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Escambia public schools worked for me

  • Aug 24, 2014
  • Admin
Carly Borden’s at N.B. Cook Magnet School of the Arts. Photo by Michael Spooneybarger Carly Borden’s at N.B. Cook Magnet School of the Arts. Photo by Michael Spooneybarger

Education means different things to different people. For my parents, it meant leaving a house and a familiar neighborhood on the west side of Pensacola to move to East Hill in search of better schools for me and my brother.

I owe them a lot for that. I not only got a good education, but a great education. But not everyone who goes to school in the Escambia County School District can say that. I started my freshman year at Washington High School in 2006. By the time I graduated in 2010, only 55 percent of the students in the district who started their freshman year with me ended up graduating. What’s even more discouraging is that only 44 percent of blacks in the district graduated in 2010. Sometimes I wonder why our school system didn’t work as well for some kids who started school when I did. One of the reasons I’m with the Studer Institute is because I want to better understand why some children succeed in school and others don’t.  More important, I want to study ways we can improve not only graduation rates, but also preschool education. As I begin my work and research at the Institute, I’ve thought a lot about why the system worked for me.  Looking back, I can see it was a mixture of parents, community, teachers and drive. I grew up in a close-knit neighborhood with many kids my age who also had involved and supportive parents. That kind of environment was just as important as my schools. My school journey began at the N.B. Cook Magnet School of the Arts in kindergarten. I was in the initial first-grade class to attend school in the new state-of-the-art building.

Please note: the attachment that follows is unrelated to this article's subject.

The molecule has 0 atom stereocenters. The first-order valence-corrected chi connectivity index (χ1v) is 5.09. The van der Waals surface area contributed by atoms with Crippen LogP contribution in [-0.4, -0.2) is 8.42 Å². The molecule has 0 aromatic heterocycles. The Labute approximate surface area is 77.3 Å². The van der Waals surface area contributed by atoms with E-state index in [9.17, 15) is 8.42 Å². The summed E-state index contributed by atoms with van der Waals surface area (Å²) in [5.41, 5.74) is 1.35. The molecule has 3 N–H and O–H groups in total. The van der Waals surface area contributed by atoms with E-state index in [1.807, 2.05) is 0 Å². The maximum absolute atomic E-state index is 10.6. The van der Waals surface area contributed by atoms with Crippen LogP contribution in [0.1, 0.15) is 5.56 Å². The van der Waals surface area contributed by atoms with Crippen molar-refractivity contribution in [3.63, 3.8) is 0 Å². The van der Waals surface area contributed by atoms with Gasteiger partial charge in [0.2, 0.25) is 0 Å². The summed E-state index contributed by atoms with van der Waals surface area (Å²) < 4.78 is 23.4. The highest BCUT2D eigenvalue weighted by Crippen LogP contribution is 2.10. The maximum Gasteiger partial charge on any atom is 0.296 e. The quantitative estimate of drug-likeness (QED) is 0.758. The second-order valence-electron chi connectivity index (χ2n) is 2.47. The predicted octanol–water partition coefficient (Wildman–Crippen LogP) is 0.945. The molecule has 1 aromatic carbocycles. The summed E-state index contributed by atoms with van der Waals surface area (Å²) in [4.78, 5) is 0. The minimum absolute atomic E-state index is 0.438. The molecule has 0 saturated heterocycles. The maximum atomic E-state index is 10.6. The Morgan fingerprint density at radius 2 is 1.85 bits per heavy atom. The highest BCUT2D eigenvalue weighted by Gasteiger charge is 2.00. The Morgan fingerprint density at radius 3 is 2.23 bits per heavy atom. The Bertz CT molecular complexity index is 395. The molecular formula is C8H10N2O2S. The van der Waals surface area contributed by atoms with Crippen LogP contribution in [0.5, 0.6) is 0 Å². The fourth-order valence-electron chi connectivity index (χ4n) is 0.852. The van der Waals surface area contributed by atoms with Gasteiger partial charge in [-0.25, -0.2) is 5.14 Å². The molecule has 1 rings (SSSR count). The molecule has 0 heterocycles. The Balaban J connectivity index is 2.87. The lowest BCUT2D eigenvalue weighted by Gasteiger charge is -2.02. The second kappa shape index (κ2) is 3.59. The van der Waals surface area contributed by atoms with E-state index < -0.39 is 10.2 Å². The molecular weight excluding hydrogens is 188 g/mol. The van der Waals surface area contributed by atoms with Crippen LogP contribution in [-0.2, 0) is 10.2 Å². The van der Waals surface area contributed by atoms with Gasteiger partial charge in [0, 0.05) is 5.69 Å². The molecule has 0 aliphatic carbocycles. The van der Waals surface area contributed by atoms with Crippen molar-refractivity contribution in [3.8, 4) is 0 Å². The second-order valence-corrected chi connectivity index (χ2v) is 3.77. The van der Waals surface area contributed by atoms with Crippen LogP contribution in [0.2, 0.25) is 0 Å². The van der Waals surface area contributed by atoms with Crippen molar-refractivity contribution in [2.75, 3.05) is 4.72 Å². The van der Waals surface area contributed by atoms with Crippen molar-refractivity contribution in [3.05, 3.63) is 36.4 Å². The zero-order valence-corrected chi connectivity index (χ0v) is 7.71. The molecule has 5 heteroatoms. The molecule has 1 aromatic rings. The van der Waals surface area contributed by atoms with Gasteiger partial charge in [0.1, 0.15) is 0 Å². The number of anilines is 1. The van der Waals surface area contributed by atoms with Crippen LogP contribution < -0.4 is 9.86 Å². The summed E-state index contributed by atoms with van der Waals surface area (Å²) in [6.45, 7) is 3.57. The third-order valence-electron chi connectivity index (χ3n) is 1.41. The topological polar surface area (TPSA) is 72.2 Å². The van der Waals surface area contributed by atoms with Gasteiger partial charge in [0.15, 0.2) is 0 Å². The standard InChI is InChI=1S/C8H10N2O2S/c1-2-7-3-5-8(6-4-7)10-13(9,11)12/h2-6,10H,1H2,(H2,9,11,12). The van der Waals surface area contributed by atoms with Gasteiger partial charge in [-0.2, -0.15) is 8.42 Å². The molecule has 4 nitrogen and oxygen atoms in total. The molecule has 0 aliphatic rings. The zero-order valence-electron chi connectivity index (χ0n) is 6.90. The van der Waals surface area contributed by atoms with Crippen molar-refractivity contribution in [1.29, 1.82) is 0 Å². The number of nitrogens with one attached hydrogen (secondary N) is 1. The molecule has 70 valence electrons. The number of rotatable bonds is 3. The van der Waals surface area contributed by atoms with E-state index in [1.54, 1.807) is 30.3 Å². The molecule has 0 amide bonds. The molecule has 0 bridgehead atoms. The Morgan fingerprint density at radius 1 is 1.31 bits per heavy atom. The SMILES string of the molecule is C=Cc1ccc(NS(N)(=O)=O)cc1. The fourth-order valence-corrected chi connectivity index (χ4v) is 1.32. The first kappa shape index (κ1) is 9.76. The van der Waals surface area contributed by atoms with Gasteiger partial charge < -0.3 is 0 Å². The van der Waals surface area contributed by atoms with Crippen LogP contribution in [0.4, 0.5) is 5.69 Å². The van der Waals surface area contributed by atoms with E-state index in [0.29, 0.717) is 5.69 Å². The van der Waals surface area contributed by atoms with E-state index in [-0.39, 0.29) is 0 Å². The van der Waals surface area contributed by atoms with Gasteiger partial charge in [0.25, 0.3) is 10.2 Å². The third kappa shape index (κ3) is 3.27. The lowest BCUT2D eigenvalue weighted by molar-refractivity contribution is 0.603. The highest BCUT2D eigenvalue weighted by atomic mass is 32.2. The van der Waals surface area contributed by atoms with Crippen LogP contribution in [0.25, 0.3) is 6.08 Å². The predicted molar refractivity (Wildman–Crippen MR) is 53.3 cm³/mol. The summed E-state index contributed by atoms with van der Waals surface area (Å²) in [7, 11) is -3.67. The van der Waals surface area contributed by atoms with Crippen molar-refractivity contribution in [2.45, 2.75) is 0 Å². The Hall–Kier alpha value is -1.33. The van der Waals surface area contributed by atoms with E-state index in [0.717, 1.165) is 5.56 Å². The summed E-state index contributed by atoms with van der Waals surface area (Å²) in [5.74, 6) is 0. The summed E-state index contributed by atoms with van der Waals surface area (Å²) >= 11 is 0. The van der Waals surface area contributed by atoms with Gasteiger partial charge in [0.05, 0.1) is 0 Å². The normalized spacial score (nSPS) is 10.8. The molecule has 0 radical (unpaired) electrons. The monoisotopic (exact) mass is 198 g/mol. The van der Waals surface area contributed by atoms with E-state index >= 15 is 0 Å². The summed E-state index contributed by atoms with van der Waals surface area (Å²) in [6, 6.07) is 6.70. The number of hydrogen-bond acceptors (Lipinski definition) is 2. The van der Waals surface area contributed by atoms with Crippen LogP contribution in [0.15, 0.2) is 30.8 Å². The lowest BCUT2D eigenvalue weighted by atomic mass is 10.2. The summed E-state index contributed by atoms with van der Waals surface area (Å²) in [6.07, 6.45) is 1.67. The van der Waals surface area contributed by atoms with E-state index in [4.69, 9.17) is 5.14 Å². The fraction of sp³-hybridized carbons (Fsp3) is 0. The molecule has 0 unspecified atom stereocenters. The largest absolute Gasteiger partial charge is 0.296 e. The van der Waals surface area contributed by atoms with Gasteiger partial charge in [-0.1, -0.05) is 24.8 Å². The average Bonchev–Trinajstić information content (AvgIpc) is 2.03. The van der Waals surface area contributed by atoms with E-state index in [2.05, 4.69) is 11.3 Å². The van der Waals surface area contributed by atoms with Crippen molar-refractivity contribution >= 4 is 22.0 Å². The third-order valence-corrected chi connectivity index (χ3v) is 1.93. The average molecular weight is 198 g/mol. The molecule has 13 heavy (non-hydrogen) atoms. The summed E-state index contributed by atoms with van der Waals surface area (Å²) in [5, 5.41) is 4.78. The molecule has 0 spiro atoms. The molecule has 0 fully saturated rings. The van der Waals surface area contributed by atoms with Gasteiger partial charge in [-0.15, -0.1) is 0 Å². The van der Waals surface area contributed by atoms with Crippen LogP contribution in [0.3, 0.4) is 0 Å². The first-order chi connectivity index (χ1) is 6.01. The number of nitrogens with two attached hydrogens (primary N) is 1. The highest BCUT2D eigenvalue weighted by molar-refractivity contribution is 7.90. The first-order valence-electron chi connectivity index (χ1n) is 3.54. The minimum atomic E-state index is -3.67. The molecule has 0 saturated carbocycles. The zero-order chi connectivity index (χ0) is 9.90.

At Cook, students to this day perform in plays twice a year, before a standing-room crowd in an auditorium. The popular opinion seems to be that public schools don’t measure up. But my decision to remain in public schools worked out fine for me. In middle school I found my niche. My eighth-grade gifted language-arts teacher allowed me to study classic works of literature in a way I’d never experienced before. She instilled in me a hunger for knowledge and a drive toward creative expression that I still have today. After middle school, I chose to attend Booker T. Washington High School. The International Baccalaureate program at Pensacola High School offered a challenging course load, but Washington was a better fit for me. I remember in ninth grade sitting in an advanced-placement human geography class having to defend my position on an issue. It was a class where we used a Socratic method of debate. My teacher cultivated a classroom where vigorous discussion, strong arguments and enlightened speeches flowed in a way that made each student want to channel his or her inner Cicero. I got involved with various clubs and organizations, some social and some academic. Most of our teachers were already involved with clubs on campus and urged us to get involved, too. They felt it was a great way to keep students engaged in the school community. And, indeed, it was. My junior year, a teacher encouraged me to run for office and I was elected student government president my senior year. I learned quickly that coming to a consensus with students, teachers and administrators was not an easy task. At the time, we had just merged with Woodham High School and the influx of new students not accustomed to our school had created some friction. With the help of the administration, however, we were able to plan events that increased school spirit and made the school community more inclusive. After graduating from Washington, I was accepted into the University of Florida. I graduated last December with a bachelor’s degree. Despite the criticism that public education receives, it worked well for me. What I can say is that there’s not one key or solution to the problems in public schools today. It takes a motivated community, willing students, participating parents and supportive administrators and teachers. There’s no one thing that’s going to fix the system, and no one thing that’s responsible for the problems. The one thing I know, however, is that if it weren’t for my parents, my teachers and my neighborhood, I wouldn’t be where I am today.

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